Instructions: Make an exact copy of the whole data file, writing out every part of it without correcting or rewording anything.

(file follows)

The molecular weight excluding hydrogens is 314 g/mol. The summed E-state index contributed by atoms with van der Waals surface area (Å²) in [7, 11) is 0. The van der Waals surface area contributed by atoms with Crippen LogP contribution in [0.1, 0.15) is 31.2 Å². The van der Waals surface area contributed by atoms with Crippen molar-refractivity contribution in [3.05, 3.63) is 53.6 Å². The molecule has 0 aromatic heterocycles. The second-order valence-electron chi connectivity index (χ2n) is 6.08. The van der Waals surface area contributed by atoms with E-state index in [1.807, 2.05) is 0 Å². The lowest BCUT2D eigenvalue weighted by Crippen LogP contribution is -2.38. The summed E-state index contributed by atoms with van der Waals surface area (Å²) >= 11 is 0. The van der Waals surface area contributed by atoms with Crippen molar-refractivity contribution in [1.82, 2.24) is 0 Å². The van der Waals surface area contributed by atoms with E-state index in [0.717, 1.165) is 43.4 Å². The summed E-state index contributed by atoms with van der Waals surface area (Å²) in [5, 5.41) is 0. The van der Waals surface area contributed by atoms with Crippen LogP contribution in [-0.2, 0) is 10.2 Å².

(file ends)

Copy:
The molecular weight excluding hydrogens is 314 g/mol. The summed E-state index contributed by atoms with van der Waals surface area (Å²) in [7, 11) is 0. The van der Waals surface area contributed by atoms with Crippen LogP contribution in [0.1, 0.15) is 31.2 Å². The van der Waals surface area contributed by atoms with Crippen molar-refractivity contribution in [3.05, 3.63) is 53.6 Å². The molecule has 0 aromatic heterocycles. The second-order valence-electron chi connectivity index (χ2n) is 6.08. The van der Waals surface area contributed by atoms with E-state index in [1.807, 2.05) is 0 Å². The lowest BCUT2D eigenvalue weighted by Crippen LogP contribution is -2.38. The summed E-state index contributed by atoms with van der Waals surface area (Å²) >= 11 is 0. The van der Waals surface area contributed by atoms with Crippen molar-refractivity contribution in [1.82, 2.24) is 0 Å². The van der Waals surface area contributed by atoms with E-state index in [0.717, 1.165) is 43.4 Å². The summed E-state index contributed by atoms with van der Waals surface area (Å²) in [5, 5.41) is 0. The van der Waals surface area contributed by atoms with Crippen LogP contribution in [-0.2, 0) is 10.2 Å².